Liver sinusoidal endothelial cell

Liver sinusoidal endothelial cells (LSECs) form the lining of the smallest blood vessels in the liver, also called the hepatic sinusoids. LSECs are highly specialized endothelial cells with characteristic morphology and function. They constitute an important part of the reticuloendothelial system (RES).

Liver sinusoidal endothelial cell
Schematic view of the cells in liver sinusoids. A. Liver segment with numerous sinusoids, surrounded by hepatocytes. B. Liver sinusoidal endothelial cells (LSECs) lining the wall of the liver sinusoid. C. Kupffer cells (blue) distributed along the luminal aspect of the sinusoid, and hepatic stellate cells (violet) located along the abluminal aspect. D. Surface of an LSEC with numerous receptors for clearance of circulating waste (green).
SystemCirculatory system
Locationblood vessels of liver
Anatomical terms of microanatomy


Although the LSECs make up only about 3% of the total liver cell volume, their surface in a normal adult human liver is about 210 m2, or nearly the size of a tennis court (calculated from data published in [1]. The LSEC structure differs from other endothelia. 1. The cells contain many open pores, or fenestrae, with diameters from 100 to 150 nm. The fenestrae occupy 20% of the LSEC surface and are arranged in groups referred to as “sieve plates” [2]. Filtering fluid between the sinusoidal lumen and the space of Disse the fenestrae are crucial for lipoprotein traffic between the hepatocytes and the sinusoidal lumen [3]. 2. The LSECs lack an organized basal lamina [4]. 3. The LSECs contain 45% and 17% of the liver’s total mass of pinocytic vesicles and lysosomes, resp. (1), and contain twice as many clathrin-coated pits per membrane unit, compared with two other major liver cells, Kupffer cells and hepatocytes[5], reflecting the high capacity clathrin-mediated endocytic activity of LSECs.

Physiological functions

LSECs play a central role in the clearance of blood borne waste. The cells express endocytosis receptors that mediate extremely rapid internalization of waste molecules. In rat it has been shown that LSECs express scavenger receptors (SR) class A, B, E and H [6]. The latter exists as stabilin-1 (SR-H1) and stabilin-2 (SR-H2) in LSECs. In the liver stabilin-2, the most important SR on LSECs, is uniquely expressed in these cells. Moreover, LSECs also express high levels of the macrophage mannose receptor (MMR) [7] and the Fc-gamma receptor IIb2 (FcRIIb2) [8], both highly active in clathrin-mediated endocytosis just like the two stabilins. Other important receptors on LSECs are L-SIGN (liver/lymph node-specific ICAM-3 grabbing nonintegrin) [9], LSECtin (liver and lymph node sinusoidal endothelial cell C-type lectin) [10], Lyve-1 (lymphatic vessel endothelial hyaluronan receptor‐1) [11], and LRP‐1 (low‐density lipoprotein receptor‐related protein‐1) [12].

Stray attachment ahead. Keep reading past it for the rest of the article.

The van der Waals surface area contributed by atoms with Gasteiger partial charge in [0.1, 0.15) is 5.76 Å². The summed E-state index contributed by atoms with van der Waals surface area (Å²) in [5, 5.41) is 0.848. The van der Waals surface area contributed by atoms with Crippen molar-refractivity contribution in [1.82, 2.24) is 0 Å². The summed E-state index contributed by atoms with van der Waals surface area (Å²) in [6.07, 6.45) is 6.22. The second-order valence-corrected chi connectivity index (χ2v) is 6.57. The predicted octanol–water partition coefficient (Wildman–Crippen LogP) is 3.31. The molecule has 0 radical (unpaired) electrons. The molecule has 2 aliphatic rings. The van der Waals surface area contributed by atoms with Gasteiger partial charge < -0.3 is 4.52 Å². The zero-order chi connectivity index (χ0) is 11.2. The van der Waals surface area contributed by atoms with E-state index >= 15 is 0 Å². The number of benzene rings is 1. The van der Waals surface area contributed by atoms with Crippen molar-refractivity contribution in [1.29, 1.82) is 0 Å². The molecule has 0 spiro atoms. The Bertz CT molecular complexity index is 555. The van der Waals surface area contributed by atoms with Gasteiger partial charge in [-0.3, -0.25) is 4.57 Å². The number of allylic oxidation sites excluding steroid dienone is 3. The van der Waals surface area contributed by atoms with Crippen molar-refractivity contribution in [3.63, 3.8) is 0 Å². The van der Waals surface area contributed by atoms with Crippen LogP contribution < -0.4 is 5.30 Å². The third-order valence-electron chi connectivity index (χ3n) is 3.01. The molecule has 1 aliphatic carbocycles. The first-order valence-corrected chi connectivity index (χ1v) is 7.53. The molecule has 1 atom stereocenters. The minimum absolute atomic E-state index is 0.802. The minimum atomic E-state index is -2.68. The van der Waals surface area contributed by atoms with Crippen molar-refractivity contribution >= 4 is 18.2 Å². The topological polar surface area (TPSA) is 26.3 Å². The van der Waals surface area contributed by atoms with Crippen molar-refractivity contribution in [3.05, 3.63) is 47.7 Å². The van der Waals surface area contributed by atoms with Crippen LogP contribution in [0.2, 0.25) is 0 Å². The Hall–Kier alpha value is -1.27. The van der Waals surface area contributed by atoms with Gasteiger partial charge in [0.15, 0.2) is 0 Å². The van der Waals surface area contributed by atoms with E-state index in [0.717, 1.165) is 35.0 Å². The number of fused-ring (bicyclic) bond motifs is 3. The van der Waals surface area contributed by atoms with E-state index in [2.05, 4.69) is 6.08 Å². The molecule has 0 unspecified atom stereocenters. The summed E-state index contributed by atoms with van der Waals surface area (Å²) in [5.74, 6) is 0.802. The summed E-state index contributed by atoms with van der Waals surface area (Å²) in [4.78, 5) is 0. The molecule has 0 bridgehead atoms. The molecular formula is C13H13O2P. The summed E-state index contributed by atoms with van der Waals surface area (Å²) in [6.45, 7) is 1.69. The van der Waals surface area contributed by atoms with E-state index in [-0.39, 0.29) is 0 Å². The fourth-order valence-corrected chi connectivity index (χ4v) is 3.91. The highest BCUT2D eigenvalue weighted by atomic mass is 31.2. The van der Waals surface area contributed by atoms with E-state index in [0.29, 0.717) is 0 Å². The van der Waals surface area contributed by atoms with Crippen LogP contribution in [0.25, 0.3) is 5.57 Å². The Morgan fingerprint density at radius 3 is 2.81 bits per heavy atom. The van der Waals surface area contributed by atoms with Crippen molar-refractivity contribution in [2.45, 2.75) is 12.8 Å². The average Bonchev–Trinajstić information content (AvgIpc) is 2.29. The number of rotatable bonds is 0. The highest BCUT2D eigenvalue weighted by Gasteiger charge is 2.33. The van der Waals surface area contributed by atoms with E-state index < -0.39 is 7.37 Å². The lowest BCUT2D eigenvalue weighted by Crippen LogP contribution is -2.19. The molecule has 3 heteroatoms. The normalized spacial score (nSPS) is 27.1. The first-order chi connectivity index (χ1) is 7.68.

The capacity of LSECs as scavengers of blood borne waste assigns an important role of these cells in innate immunity. The abundant expression of receptors such as the endocytic FcRIIb2 and pattern recognition receptors (PRRs) i.e. toll like receptors (TLRs), MMR and SRs, as well as the high expression of inflammasome molecules NLRP-1, NLRP-3, and AIM2 [13] point to innate immune functions of LSECs. In addition, LSECs display features of adaptive immunity, contributing to hepatic immune tolerance [14].


Liver fibrosis

LSECs have been reported to play a role in the development of liver fibrosis. Liver fibrosis is associated with decreased LSEC fenestration, and appearance of an organized basal lamina in the space of Disse, a process called capillarization, which precedes the onset of liver fibrosis [15]. Normally differentiated LSECs prevent hepatic stellate cell activation and promote reversion to quiescence, whereas capillarized LSECs do not [16].


Chylomicrons produced by the intestinal epithelial cells from dietary lipids have diameter up to 1000 nm which prevents them from passing through the LSEC fenestrae [17]. The size of circulating chylomicrons is gradually reduced to chylomicron remnants by lipoprotein lipase on endothelial cells of systemic capillaries. When the chylomicron remnants become small enough (30‐80 nm), they pass through the LSEC fenestrations, leading to their metabolism in hepatocytes. Reduced porosity, as in liver cirrhosis, diabetes mellitus or old age may lead to prolonged postprandial lipoproteinemia and increased circulatory cholesterol levels, with increased risk for development of atherosclerosis [18].